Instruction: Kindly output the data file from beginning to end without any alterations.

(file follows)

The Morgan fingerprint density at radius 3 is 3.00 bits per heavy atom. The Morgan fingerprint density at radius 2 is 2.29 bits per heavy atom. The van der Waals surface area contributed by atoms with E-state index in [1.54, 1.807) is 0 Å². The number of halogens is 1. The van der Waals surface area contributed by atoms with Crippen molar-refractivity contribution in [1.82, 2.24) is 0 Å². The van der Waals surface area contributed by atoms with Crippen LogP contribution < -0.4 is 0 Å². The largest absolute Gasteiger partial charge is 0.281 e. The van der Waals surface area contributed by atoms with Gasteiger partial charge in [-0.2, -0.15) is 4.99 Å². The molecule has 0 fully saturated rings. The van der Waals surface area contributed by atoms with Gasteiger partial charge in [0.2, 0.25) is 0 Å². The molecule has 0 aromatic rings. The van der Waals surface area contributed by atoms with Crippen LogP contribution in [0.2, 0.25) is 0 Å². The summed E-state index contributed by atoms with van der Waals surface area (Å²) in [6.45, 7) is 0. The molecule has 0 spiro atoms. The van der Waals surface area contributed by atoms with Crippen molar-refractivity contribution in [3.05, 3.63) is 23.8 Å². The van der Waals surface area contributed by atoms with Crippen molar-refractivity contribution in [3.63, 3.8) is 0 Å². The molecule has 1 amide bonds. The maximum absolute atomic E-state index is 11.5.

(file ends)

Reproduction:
The Morgan fingerprint density at radius 3 is 3.00 bits per heavy atom. The Morgan fingerprint density at radius 2 is 2.29 bits per heavy atom. The van der Waals surface area contributed by atoms with E-state index in [1.54, 1.807) is 0 Å². The number of halogens is 1. The van der Waals surface area contributed by atoms with Crippen molar-refractivity contribution in [1.82, 2.24) is 0 Å². The van der Waals surface area contributed by atoms with Crippen LogP contribution < -0.4 is 0 Å². The largest absolute Gasteiger partial charge is 0.281 e. The van der Waals surface area contributed by atoms with Gasteiger partial charge in [-0.2, -0.15) is 4.99 Å². The molecule has 0 fully saturated rings. The van der Waals surface area contributed by atoms with Gasteiger partial charge in [0.2, 0.25) is 0 Å². The molecule has 0 aromatic rings. The van der Waals surface area contributed by atoms with Crippen LogP contribution in [0.2, 0.25) is 0 Å². The summed E-state index contributed by atoms with van der Waals surface area (Å²) in [6.45, 7) is 0. The molecule has 0 spiro atoms. The van der Waals surface area contributed by atoms with Crippen molar-refractivity contribution in [3.05, 3.63) is 23.8 Å². The van der Waals surface area contributed by atoms with Crippen molar-refractivity contribution in [3.63, 3.8) is 0 Å². The molecule has 1 amide bonds. The maximum absolute atomic E-state index is 11.5.